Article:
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Childhood Disease for Their Daughter Article Review

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Article Review

Cindi Gould

Ottawa University

Dr. Schwartz

     “ June 22, 2007, was the 25th anniversary of the U.S. Supreme Court's decision in Board of Education of the Hendrick Hudson Central School District v. Rowley(I) (hereafter Rowley; 1982). In Rowley, the Supreme Court interpreted congressional intent in requiring that public schools provide a free appropriate public education (FAPE) to students with disabilities under the Individuals with Disabilities Education Act (IDEA). This ruling- which is arguably the most important special education decision by the high court-has had a profound effect on the education of students with disabilities.” (

     This article highlights the fight two parents, Nancy and Clifford Rowley, who both had become deaf from childhood disease for their daughter.  The Rowley’s had two beautiful children together, their son John was born with normal hearing and then they had a daughter Amy, she was also born with normal hearing, but unfortunately she also lost her hearing due to a childhood disease.  When Amy was to enter Kindergarten Mrs. Rowley met with the principal of Furnace Woods Elementary in the Hendrick Hudson Central School District, Montrose, New York.  Nancy was a certified teacher of deaf students, yet she wanted Amy to attend Furnace woods and to be mainstreamed into general education with the use of sign language interpreter in the classroom. The New York School for the Deaf could not meet Amy’s academic needs, so the fight for her to attend Furnace Woods began with a specialized IEP began.  

   The Rowley’s filed a complaint under section 504 of the Rehabilitation Act of 1973, this complaint “alleged that the school district violated Amy’s civil rights because it had failed to provide a sign language interpreter.”  Amy was assigned an interpreter, but that was short lived.  She was deemed to be doing well after a 9 day trial period, by the interpreter and it was decided that an interpreter was not needed at this time in her academic career. Although, one would be needed at a later date when the schoolwork became harder and she would be engaging in large group discussions.  When the task came to rewrite her IEP for first grade, she was still not guaranteed an interpreter, and the Rowley’s refused to sign the IEP.  They then hired a lawyer (one who was also deaf) and the uphill battle for Amy began.  There was a hearing that ruled in favor of the school providing Amy with an appropriate education.  The Rowley’s went through the process again with an appeal and were told the same exact thing. In September and October of 1979, Judge Vincent Broderick of the U.S. District Court heard their case.  Judge Broderick ruled in favor of the Rowley’s.  The school district appealed the case where this case finally found it’s way to the Supreme Court.  The Supreme court ruled a school must provide equal educational opportunities to a student with disabilities.  The purpose was to open the door of public education to handicapped children on appropriate terms.  A two-part test was developed for courts to use to determine if a school as met its obligations under IDEA to provide a FAPE. This article goes on to discuss such issues of how to fairly assess if a school district has provided FAPE.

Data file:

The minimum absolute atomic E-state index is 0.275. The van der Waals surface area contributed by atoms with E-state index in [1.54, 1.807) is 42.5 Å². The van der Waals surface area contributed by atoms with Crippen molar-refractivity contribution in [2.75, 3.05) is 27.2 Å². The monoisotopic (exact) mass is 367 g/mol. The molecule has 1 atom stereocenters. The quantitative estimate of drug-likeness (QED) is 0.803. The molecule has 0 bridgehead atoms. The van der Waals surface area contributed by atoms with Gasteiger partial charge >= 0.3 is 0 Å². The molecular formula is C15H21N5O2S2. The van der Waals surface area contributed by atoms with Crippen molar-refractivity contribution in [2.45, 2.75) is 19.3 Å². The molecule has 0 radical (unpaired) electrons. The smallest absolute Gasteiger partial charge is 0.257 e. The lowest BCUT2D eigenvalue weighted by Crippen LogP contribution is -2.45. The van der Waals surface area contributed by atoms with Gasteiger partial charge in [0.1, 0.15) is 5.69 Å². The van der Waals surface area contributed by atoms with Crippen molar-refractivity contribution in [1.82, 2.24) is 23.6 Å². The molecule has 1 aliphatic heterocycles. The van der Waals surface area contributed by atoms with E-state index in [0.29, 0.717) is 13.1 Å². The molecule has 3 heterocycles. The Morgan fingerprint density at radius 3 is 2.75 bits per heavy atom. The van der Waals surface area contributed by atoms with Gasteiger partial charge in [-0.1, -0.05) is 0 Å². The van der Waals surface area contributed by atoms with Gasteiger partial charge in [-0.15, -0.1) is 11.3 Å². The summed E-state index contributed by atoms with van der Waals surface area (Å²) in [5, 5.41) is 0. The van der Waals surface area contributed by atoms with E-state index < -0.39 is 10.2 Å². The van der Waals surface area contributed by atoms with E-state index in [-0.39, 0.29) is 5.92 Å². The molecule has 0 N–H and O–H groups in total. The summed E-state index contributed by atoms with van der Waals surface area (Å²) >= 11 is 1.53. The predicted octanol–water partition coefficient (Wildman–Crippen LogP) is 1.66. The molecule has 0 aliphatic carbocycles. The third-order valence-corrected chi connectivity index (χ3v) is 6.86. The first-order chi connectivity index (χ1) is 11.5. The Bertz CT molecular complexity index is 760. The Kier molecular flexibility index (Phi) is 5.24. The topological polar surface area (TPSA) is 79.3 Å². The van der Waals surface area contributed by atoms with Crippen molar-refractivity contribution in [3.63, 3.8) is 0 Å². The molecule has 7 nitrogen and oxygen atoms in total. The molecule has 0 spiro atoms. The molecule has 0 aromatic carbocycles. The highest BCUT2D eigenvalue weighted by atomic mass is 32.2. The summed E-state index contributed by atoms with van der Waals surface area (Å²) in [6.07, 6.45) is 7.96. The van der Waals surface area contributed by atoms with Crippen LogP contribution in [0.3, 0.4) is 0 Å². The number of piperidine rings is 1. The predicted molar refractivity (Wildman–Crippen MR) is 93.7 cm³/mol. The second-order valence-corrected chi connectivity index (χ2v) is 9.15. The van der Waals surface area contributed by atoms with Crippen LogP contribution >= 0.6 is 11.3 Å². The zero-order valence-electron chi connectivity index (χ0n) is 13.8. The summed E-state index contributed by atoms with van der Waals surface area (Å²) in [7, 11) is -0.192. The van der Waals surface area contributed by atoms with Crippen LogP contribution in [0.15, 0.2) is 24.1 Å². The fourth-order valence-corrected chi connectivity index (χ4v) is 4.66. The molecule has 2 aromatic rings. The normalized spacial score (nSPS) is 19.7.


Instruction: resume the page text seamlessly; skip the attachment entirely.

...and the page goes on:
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(2019, 08). Childhood Disease for Their Daughter Article Review. Retrieved 08, 2019, from

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"Childhood Disease for Their Daughter Article Review." 08, 2019. Accessed 08, 2019.